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Joe and baseball

Topics/tags: Grinnellians, short

The other day, I had the opportunity to attend a panel on Joe Rosenfield ’25 led by George Drake ’56. During the Q&A session after the panel, one alum stood up and told a story about Joe. I don’t think the story made George’s book on Joe. We didn’t record the session [1]. So I thought I’d do my best to get something down for posterity [3].

It went something like this.

Everyone knows that Joe was a big fan of baseball [4].

They may not know that Joe was instrumental in bringing baseball to Grinnell.

When I started at Grinnell, Grinnell didn’t have a team. Joe wanted to change that. So he paid for all of the equipment: the bats, the balls, the uniforms [5].

When we played our first game at Fairgrounds [6], we were surprised to see a limousine pull up to the field. It turns out that Joe had driven down from Des Moines to support us in our first game.

It’s a nice little story that should be preserved. I think it says a lot about the ways that Joe was comfortable using his money in support of the College and the things he liked.

I will admit that I was surprised that Grinnell did not have a baseball team. I see that there was a baseball team in 1868 and it looks like we fielded a team until 1915. But no team was fielded between 1916 and 1956, which I expect was when Joe decided to re-form [7] the team. I wonder why the team disbanded in the early twentieth century. I guess I’ll have to wait for the Wall/Bisson book to find out.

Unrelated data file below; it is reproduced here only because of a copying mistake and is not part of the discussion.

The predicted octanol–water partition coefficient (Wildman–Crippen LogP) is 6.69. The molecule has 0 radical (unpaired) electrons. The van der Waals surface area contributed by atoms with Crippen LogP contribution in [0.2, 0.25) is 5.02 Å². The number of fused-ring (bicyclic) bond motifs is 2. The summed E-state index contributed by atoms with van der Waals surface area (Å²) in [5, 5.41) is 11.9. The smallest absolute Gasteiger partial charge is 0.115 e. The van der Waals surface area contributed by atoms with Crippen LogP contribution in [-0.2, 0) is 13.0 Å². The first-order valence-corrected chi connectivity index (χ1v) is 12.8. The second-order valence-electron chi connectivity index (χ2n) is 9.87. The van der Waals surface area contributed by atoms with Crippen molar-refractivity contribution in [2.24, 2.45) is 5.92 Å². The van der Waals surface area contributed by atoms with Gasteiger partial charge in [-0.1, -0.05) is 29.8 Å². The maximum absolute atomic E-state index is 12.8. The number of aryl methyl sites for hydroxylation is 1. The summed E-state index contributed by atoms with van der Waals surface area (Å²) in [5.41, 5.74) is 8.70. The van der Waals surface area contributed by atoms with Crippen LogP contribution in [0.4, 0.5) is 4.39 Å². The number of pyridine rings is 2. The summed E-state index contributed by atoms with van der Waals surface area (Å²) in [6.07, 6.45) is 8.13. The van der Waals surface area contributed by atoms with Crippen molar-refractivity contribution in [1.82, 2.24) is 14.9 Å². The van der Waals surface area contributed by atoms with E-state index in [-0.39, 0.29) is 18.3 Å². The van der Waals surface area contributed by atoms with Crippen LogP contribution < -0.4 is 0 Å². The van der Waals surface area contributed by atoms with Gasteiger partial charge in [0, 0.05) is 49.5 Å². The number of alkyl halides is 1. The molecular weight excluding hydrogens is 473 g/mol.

[1] I know that the Rosenfield Program folks tried to get it recorded. Unfortunately, Grinnell does not have good infrastructure for recording these kinds of sessions [2].

[2] I’m still incredibly frustrated that no one thought to record Grant Gale’s talk about Robert Noyce on the opening of the Noyce Science Center. I also would have liked to have us preserve Gordon Moore’s comments.

[3] Will my musings survive into posterity? Who knows. Maybe I’ll print them out and donate them to the archives when I retire. For this particular musing, perhaps the Grinnell Magazine will pick up the story.

[4] If I recall correctly, he was the largest minority investor in the Chicago Cubs.

[5] I don’t believe that the speaker mentioned Joe paying for the coaches. I’m not sure whether we just had student coaches in the first years of baseball or whether we asked a coach from another sport to help. The historical record that I found lists no coach from 1957 to 1969.

[6] No, not the swimming house.

[7] No, not reform.

Version 1.0 of 2019-12-07.